Reviews from Lord Taylor of Glencoe
The Shack: William P. Young, 18–30 September, 2010.
My rating: ♦♦◊◊◊
After much badgering, pestering and cajoling, I attempted The Shack for a second time, and read the book in its entirety. It’s hard to review this as a book because it was missing the conventional features of a novel, such as a plot.
The bulk of The Shack centres around the parent of a child kidnapped on holiday (coincidentally published in 2007, the year of Madeline McCann’s disappearance) who hooks up with God at the place of her murder. Over an evening-long weekend, he converses with God the Mother (Sharon D. Clarke turned Morgan Freeman), God the Son and God the Flickering Version Of The Asian Woman From Lost, along with a cameo from The Hitch-hiker’s Guide to the Galaxy-style Trinity member four of three (aka Sophia).
First up, kudos to Young for dealing head-on with tough issues. Why is there so much suffering in the world if there is a loving God? Why does God allow these things to happen to children? Why isn’t everybody saved? These and many other questions are tackled where many other authors try to pretend they’re never asked.
And, OK, it’s a fairly original idea.
On the downside, I found myself in a real quandary as to how to read The Shack. There are some things Young says that I agree with, others I am impartial on, but a third category with which I totally disagree. Over-analysing every statement was drawing away from the book, but when you try to ignore the theology and just read the story, you’re left with… with nothing. Because the bulk of The Shack is, essentially, the Gospel According to William P. Young. A Gospel which is, basically, flawed. Those by Matthew, Mark, Luke or John are much better alternatives.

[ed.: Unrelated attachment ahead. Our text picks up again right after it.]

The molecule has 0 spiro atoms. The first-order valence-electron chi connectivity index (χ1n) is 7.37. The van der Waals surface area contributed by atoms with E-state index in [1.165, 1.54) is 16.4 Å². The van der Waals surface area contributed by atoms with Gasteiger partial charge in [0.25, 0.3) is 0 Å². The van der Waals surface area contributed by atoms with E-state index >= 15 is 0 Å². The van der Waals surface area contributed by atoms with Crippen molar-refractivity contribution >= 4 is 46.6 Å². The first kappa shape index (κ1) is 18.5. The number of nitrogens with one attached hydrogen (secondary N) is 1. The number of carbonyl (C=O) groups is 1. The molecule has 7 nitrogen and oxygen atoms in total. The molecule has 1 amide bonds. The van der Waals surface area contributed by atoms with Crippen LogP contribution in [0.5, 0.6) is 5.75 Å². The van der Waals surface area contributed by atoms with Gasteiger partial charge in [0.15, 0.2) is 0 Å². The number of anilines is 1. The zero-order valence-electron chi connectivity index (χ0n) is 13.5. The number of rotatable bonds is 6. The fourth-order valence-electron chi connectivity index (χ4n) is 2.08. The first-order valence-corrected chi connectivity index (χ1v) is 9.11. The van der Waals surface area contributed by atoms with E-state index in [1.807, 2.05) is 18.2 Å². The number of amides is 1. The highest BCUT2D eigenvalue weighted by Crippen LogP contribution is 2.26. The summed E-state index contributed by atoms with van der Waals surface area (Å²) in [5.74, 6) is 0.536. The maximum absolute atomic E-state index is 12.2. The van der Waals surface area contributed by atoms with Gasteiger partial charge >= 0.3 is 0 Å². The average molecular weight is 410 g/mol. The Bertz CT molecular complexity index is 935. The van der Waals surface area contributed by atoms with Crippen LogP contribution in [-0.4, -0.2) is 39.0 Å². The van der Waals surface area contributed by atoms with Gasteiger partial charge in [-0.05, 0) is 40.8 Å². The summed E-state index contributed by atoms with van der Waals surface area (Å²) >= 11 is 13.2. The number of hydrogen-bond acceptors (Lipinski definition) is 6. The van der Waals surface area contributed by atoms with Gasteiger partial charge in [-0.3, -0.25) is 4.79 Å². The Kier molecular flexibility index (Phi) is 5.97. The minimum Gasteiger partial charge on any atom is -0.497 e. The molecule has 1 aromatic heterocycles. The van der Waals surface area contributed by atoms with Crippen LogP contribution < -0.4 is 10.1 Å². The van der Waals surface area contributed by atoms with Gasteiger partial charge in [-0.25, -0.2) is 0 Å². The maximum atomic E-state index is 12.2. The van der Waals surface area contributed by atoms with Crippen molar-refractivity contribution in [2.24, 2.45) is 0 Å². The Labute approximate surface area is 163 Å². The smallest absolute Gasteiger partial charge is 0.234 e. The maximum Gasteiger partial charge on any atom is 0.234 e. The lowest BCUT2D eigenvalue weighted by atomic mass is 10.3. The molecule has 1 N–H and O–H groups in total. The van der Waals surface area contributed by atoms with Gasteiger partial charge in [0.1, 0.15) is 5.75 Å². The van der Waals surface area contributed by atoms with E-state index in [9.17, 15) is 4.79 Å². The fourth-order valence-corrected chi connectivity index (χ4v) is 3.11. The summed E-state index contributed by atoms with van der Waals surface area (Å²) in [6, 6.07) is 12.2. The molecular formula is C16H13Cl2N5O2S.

Besides which, I had a real tough time accepting a man putting words into God’s mouth, albeit a fictitious portrayal of God. Passing off any opinion as God’s is dodgy territory, let alone in fiction, let alone in fiction sandwiched between a foreword and afterword which are at great pains to suggest the tale is fact.
Even the quasi-plot that exists within the conversation is terrible. Although Missy’s kidnap/death/transfiguration was dealt with quite well, other aspects were just bizarre. Mack’s sudden and inexplicable forgiveness of his father, for no apparent reason, took place in about three seconds and then after they sobbed a bit, that was it over with. Not to mention the walking on water with Jesus, which seemed to be a parody of Bruce Almighty – and spoofing a Jim Carrey movie is like softening up a marshmallow.
In the end, I had to conclude that The Shack was written with the best of intentions, but perhaps Young’s first intention should have been the one he stuck to – making a copy for his family, not publishing it, and keeping it well away from public consumption. Because it gives your head and your heart indigestion.